Some prophets, like Amos (whose words the lectionary places alongside the story of the rich man and Lazarus), wrote at a time of relative peace and prosperity, but noted the neglect of God’s laws. Amos says, “Alas for those who lounge on their couches, and eat lambs and calves.” It seems that luxurious opulence and neglect go hand in hand.
Psalm 146 (again, chosen to go along with these texts from the lectionary), succinctly encompasses many of the themes from Moses and the prophets.
The psalm begins and ends with “Praise the Lord.”
The middle verses expand on what it looks like to praise the lord: “Do not put your trust in the political powers, in mortals, in whom there is no help; happy are those whose hope is in the Lord their God.”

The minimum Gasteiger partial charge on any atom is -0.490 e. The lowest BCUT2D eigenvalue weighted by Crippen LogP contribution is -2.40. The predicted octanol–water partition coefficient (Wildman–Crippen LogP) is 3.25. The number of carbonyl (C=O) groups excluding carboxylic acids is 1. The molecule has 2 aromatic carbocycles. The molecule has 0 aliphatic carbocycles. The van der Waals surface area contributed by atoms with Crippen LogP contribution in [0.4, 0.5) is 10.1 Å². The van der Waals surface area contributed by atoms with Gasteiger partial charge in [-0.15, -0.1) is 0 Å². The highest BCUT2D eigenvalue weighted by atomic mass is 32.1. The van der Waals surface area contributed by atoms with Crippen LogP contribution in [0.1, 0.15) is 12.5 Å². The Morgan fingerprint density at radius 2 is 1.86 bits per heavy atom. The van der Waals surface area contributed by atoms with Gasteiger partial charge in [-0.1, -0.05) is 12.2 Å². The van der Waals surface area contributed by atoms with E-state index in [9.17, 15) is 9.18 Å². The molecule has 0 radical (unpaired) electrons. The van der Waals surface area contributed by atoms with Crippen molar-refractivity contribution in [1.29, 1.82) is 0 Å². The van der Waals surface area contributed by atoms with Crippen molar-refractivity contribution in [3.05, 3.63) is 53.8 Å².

It goes on to describe the character of this God by listing the people that God shows concern for: the oppressed, the hungry, prisoners, the blind, those who are bowed down, the righteous, the strangers, the orphans, and the widow.
This is not Time Magazine’s list of the most influential people.
These are not the kind of people you want to aligning yourself with if you want wealth or political influence or military power.
Yet they’re the ones that God has chosen to be God’s people, to go and bless all the nations of the earth. People who are on the bottom of the power chain. People with massive amounts of debt. People who had broken laws or rebelled against the empire. People burdened by disability and disease. People without even the most fundamental markers of social status of family or nation: immigrants, refugees, foster kids.